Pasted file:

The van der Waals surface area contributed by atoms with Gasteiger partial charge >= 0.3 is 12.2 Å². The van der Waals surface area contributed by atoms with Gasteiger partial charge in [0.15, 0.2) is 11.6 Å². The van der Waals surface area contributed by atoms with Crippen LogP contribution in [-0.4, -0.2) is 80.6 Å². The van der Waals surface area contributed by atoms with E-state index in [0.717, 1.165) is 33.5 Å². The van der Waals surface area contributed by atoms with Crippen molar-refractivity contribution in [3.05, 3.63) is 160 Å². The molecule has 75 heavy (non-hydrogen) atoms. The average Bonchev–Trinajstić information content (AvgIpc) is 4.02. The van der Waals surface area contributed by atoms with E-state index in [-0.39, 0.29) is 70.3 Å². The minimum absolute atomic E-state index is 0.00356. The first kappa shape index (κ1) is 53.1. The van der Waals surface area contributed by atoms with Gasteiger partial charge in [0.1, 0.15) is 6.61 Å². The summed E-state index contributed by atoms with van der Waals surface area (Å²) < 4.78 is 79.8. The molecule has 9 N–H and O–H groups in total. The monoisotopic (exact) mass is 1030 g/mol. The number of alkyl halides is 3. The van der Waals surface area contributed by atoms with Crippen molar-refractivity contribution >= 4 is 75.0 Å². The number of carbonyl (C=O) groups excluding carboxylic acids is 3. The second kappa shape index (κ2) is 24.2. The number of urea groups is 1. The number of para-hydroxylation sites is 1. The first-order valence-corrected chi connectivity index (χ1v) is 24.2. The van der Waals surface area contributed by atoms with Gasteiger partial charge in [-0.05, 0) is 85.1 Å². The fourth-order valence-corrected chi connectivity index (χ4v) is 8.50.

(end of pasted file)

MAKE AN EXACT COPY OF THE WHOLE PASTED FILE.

The van der Waals surface area contributed by atoms with Gasteiger partial charge >= 0.3 is 12.2 Å². The van der Waals surface area contributed by atoms with Gasteiger partial charge in [0.15, 0.2) is 11.6 Å². The van der Waals surface area contributed by atoms with Crippen LogP contribution in [-0.4, -0.2) is 80.6 Å². The van der Waals surface area contributed by atoms with E-state index in [0.717, 1.165) is 33.5 Å². The van der Waals surface area contributed by atoms with Crippen molar-refractivity contribution in [3.05, 3.63) is 160 Å². The molecule has 75 heavy (non-hydrogen) atoms. The average Bonchev–Trinajstić information content (AvgIpc) is 4.02. The van der Waals surface area contributed by atoms with E-state index in [-0.39, 0.29) is 70.3 Å². The minimum absolute atomic E-state index is 0.00356. The first kappa shape index (κ1) is 53.1. The van der Waals surface area contributed by atoms with Gasteiger partial charge in [0.1, 0.15) is 6.61 Å². The summed E-state index contributed by atoms with van der Waals surface area (Å²) < 4.78 is 79.8. The molecule has 9 N–H and O–H groups in total. The monoisotopic (exact) mass is 1030 g/mol. The number of alkyl halides is 3. The van der Waals surface area contributed by atoms with Crippen molar-refractivity contribution >= 4 is 75.0 Å². The number of carbonyl (C=O) groups excluding carboxylic acids is 3. The second kappa shape index (κ2) is 24.2. The number of urea groups is 1. The number of para-hydroxylation sites is 1. The first-order valence-corrected chi connectivity index (χ1v) is 24.2. The van der Waals surface area contributed by atoms with Gasteiger partial charge in [-0.05, 0) is 85.1 Å². The fourth-order valence-corrected chi connectivity index (χ4v) is 8.50.